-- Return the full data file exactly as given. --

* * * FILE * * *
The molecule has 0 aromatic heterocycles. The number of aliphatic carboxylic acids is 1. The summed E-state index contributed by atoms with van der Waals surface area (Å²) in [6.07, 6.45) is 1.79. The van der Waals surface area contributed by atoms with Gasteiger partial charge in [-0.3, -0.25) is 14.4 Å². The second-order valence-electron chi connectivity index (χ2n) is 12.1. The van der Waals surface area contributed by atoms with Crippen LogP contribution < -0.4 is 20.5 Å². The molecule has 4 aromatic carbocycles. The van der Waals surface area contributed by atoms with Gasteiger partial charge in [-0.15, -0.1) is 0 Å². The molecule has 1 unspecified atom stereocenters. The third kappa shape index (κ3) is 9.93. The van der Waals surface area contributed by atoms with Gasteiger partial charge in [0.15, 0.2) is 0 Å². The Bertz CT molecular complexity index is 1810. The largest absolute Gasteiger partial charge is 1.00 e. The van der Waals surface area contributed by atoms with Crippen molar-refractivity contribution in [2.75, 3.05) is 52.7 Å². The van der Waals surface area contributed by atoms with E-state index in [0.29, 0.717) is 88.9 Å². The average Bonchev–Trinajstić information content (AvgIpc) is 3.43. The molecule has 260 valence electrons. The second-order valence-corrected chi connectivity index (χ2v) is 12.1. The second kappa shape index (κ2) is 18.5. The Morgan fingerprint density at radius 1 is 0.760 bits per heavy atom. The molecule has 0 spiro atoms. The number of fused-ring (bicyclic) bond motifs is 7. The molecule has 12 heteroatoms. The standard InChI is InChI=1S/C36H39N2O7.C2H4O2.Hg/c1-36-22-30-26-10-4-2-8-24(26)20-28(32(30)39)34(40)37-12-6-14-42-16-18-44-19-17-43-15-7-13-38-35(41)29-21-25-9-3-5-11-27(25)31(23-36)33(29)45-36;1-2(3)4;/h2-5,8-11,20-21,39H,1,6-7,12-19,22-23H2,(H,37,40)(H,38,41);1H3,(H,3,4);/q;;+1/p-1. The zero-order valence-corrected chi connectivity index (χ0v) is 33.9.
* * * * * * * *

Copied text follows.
The molecule has 0 aromatic heterocycles. The number of aliphatic carboxylic acids is 1. The summed E-state index contributed by atoms with van der Waals surface area (Å²) in [6.07, 6.45) is 1.79. The van der Waals surface area contributed by atoms with Gasteiger partial charge in [-0.3, -0.25) is 14.4 Å². The second-order valence-electron chi connectivity index (χ2n) is 12.1. The van der Waals surface area contributed by atoms with Crippen LogP contribution < -0.4 is 20.5 Å². The molecule has 4 aromatic carbocycles. The van der Waals surface area contributed by atoms with Gasteiger partial charge in [-0.15, -0.1) is 0 Å². The molecule has 1 unspecified atom stereocenters. The third kappa shape index (κ3) is 9.93. The van der Waals surface area contributed by atoms with Gasteiger partial charge in [0.15, 0.2) is 0 Å². The Bertz CT molecular complexity index is 1810. The largest absolute Gasteiger partial charge is 1.00 e. The van der Waals surface area contributed by atoms with Crippen molar-refractivity contribution in [2.75, 3.05) is 52.7 Å². The van der Waals surface area contributed by atoms with E-state index in [0.29, 0.717) is 88.9 Å². The average Bonchev–Trinajstić information content (AvgIpc) is 3.43. The molecule has 260 valence electrons. The second-order valence-corrected chi connectivity index (χ2v) is 12.1. The second kappa shape index (κ2) is 18.5. The Morgan fingerprint density at radius 1 is 0.760 bits per heavy atom. The molecule has 0 spiro atoms. The number of fused-ring (bicyclic) bond motifs is 7. The molecule has 12 heteroatoms. The standard InChI is InChI=1S/C36H39N2O7.C2H4O2.Hg/c1-36-22-30-26-10-4-2-8-24(26)20-28(32(30)39)34(40)37-12-6-14-42-16-18-44-19-17-43-15-7-13-38-35(41)29-21-25-9-3-5-11-27(25)31(23-36)33(29)45-36;1-2(3)4;/h2-5,8-11,20-21,39H,1,6-7,12-19,22-23H2,(H,37,40)(H,38,41);1H3,(H,3,4);/q;;+1/p-1. The zero-order valence-corrected chi connectivity index (χ0v) is 33.9.